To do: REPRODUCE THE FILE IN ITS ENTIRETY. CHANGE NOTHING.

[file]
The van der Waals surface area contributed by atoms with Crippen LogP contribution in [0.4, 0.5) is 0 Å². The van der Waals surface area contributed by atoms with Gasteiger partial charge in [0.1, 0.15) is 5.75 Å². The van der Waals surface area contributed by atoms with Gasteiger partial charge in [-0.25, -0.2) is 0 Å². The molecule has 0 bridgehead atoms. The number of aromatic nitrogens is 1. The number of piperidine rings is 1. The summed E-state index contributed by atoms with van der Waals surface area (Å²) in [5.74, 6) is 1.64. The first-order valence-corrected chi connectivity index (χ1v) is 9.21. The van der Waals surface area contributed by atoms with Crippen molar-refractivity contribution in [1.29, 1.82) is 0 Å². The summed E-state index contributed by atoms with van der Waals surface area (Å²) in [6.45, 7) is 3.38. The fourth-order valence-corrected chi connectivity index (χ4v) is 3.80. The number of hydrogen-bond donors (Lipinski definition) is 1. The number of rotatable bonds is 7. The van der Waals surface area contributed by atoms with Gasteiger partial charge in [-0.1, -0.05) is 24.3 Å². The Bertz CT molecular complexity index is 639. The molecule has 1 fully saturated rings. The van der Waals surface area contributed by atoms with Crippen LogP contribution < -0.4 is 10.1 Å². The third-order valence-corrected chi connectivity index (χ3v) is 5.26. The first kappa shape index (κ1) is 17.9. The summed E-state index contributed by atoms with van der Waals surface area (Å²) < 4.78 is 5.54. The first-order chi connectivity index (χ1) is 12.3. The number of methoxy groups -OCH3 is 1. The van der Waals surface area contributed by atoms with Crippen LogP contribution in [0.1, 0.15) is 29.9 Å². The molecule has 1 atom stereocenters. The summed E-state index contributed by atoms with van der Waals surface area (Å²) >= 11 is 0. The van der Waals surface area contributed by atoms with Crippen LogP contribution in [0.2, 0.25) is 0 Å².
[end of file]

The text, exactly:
The van der Waals surface area contributed by atoms with Crippen LogP contribution in [0.4, 0.5) is 0 Å². The van der Waals surface area contributed by atoms with Gasteiger partial charge in [0.1, 0.15) is 5.75 Å². The van der Waals surface area contributed by atoms with Gasteiger partial charge in [-0.25, -0.2) is 0 Å². The molecule has 0 bridgehead atoms. The number of aromatic nitrogens is 1. The number of piperidine rings is 1. The summed E-state index contributed by atoms with van der Waals surface area (Å²) in [5.74, 6) is 1.64. The first-order valence-corrected chi connectivity index (χ1v) is 9.21. The van der Waals surface area contributed by atoms with Crippen molar-refractivity contribution in [1.29, 1.82) is 0 Å². The summed E-state index contributed by atoms with van der Waals surface area (Å²) in [6.45, 7) is 3.38. The fourth-order valence-corrected chi connectivity index (χ4v) is 3.80. The number of hydrogen-bond donors (Lipinski definition) is 1. The number of rotatable bonds is 7. The van der Waals surface area contributed by atoms with Gasteiger partial charge in [-0.1, -0.05) is 24.3 Å². The Bertz CT molecular complexity index is 639. The molecule has 1 fully saturated rings. The van der Waals surface area contributed by atoms with Crippen LogP contribution < -0.4 is 10.1 Å². The third-order valence-corrected chi connectivity index (χ3v) is 5.26. The first kappa shape index (κ1) is 17.9. The summed E-state index contributed by atoms with van der Waals surface area (Å²) < 4.78 is 5.54. The first-order chi connectivity index (χ1) is 12.3. The number of methoxy groups -OCH3 is 1. The van der Waals surface area contributed by atoms with Crippen LogP contribution in [0.1, 0.15) is 29.9 Å². The molecule has 1 atom stereocenters. The summed E-state index contributed by atoms with van der Waals surface area (Å²) >= 11 is 0. The van der Waals surface area contributed by atoms with Crippen LogP contribution in [0.2, 0.25) is 0 Å².